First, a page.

The Heard decision provides further clarification to the statutory scheme and the relationship between O.C.G.A. §§ 51-12-32 and 51-12-33. However, the impact and benefits go beyond mere clarification of the statutory scheme. From a defense perspective, the decision allows defendants to achieve and obtain a proper allocation of fault without the risk of having to proceed to trial in every case involving multiple defendants. Heard argued that the current statutory scheme required apportionment in all cases involving multiple defendants (regardless of whether they proceeded to trial), and that the failure to seek apportionment precludes a later contribution action. This interpretation of the statutory scheme ignores the plain language of § 51-12-32 and would require all cases involving multiple defendants to proceed to trial in order to achieve an “allocation of fault”. In application, such an approach would unnecessarily force defendants into the inherent risk of dealing with unpredictable juries and awards at trial, and further erode the potential for settlements.
The unpredictable nature of jury trials and increased burden on the judicial system is also intertwined with the second tangible benefit of the decision. In the decision, the Court appears to acknowledge the difficulty or inability to control responsible joint tortfeasors who do not contribute toward a settlement, particularly at-fault non-parties. In recognizing the right to contribution flowing from pre-trial settlements, the Court affirmed a defendant’s ability to exercise some level of control over joint tortfeasors by holding them accountable for their reasonable share of a plaintiff’s damages following a pre-trial settlement.
However, from a defense perspective, the greatest benefit is the ability to limit or cap the total amount of damages at issue. While fault can be allocated at trial through apportionment under O.C.G.A. § 51-12-33, thereby limiting a client’s percentage of liability exposure, the total award a jury may give is still unpredictable. Through O.C.G.A. § 51-12-32, a defendant (or group of defendants) can cap total exposure through settlement, and then proceed to work out an allocation of the settlement amongst non-contributing co-defendants or at-fault non-parties. Using Heard as an example, in the underlying arbitration and state court proceedings the hotel owners sought in excess of $15,000,000.00. Had the arbitration proceeded to a hearing on the merits, the trier of fact could have awarded the full amount of damages sought by the owners. In such event, even if the general contractor obtained a ruling that it was only 20% at fault in the proceeding, the end result would have yielded an amount well in excess of the total settlement. If, however, a case can be settled pre-trial for a fraction of the total damages sought, the at-fault parties have limited the total exposure and are left to fetter out liability for a substantially smaller sum.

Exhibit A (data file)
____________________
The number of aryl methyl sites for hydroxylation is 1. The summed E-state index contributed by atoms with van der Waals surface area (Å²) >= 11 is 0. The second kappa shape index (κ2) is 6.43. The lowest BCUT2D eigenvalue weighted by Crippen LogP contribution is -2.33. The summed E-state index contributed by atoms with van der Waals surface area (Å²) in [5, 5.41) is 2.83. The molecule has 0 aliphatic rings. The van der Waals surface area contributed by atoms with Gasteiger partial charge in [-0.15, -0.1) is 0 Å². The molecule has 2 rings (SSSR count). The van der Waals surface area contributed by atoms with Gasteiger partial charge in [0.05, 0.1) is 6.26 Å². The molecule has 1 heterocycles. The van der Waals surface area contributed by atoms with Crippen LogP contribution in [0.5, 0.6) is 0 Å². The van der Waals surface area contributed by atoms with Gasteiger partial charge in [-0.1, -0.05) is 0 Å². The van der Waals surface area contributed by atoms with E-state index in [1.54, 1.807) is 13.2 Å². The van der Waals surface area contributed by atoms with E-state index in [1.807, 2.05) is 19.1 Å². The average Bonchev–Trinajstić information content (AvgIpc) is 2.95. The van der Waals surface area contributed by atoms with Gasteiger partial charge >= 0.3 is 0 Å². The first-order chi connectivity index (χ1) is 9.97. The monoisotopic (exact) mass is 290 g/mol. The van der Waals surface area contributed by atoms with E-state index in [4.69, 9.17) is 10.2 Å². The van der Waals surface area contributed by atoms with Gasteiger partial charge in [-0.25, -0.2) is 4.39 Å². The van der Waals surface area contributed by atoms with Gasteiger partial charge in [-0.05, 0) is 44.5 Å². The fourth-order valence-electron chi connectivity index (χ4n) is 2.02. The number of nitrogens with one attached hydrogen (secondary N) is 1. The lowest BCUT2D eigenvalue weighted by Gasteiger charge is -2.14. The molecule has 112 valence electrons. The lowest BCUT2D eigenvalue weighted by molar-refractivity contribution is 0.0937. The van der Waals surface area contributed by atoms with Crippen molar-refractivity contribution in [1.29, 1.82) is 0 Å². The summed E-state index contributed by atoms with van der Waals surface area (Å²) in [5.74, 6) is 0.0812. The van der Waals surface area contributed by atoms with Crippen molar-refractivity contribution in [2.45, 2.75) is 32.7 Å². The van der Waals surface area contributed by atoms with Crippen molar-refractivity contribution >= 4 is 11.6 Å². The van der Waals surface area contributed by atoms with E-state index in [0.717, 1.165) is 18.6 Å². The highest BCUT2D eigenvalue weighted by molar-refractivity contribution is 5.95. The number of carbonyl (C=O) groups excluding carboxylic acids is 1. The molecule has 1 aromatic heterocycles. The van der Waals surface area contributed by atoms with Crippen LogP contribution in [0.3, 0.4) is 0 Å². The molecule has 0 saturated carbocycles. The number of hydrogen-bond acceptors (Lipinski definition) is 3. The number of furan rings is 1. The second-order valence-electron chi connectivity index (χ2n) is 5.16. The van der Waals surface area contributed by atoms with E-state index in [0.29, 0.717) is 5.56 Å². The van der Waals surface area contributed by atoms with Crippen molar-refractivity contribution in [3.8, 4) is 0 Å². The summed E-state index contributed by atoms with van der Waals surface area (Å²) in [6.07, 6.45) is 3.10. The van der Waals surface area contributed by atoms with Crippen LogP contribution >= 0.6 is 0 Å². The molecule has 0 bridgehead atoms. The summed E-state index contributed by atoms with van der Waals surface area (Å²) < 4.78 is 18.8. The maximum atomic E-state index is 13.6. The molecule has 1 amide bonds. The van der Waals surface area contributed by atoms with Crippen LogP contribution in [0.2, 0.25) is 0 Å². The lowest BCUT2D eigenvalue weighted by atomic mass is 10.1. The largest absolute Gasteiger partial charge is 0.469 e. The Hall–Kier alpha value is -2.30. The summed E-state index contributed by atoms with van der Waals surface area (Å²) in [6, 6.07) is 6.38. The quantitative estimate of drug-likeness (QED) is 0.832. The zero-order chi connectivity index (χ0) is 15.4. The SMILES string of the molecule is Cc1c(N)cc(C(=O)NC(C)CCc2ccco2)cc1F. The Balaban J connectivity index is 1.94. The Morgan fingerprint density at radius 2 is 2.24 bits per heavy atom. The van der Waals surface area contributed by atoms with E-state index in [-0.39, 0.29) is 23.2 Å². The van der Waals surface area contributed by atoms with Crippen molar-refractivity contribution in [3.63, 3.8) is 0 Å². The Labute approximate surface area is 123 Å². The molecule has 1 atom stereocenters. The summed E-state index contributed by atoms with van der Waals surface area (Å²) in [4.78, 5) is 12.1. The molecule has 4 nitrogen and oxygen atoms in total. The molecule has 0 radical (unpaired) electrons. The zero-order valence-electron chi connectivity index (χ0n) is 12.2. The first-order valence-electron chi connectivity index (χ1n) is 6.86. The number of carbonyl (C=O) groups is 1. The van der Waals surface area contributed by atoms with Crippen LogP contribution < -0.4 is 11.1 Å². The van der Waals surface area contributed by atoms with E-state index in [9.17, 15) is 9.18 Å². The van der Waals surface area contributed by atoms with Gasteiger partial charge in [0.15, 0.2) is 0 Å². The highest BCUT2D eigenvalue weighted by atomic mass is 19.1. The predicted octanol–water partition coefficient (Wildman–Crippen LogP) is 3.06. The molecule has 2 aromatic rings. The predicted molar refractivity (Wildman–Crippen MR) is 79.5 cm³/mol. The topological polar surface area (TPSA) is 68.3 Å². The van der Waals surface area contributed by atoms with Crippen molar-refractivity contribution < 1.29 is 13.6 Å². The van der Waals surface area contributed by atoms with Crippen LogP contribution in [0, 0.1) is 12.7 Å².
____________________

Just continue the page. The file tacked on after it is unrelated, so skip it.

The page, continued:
Finally, the Heard decision involved a straightforward and rather simple application of the plain language of O.C.G.A. §§ 51-12-32 and 51-12-33. Under O.C.G.A. § 51-12-33 apportionment is required only where a case proceeds to the merits and the trier of fact is required to make a determination as to the total amount of damages. In contrast, contribution remains viable when a case does not proceed to the merits and no such determination is made or even possible. To that end, the decision leaves intact both the current statutory scheme and each of the prior decisions citing or interpreting O.C.G.A. § 51-12-33. As noted by the Court, its decision is neither impacted by the Supreme Court’s decision in McReynolds v. Krebs, nor does it impact that decision. Rather, it simply maintains the status quo and upholds the current statutory scheme.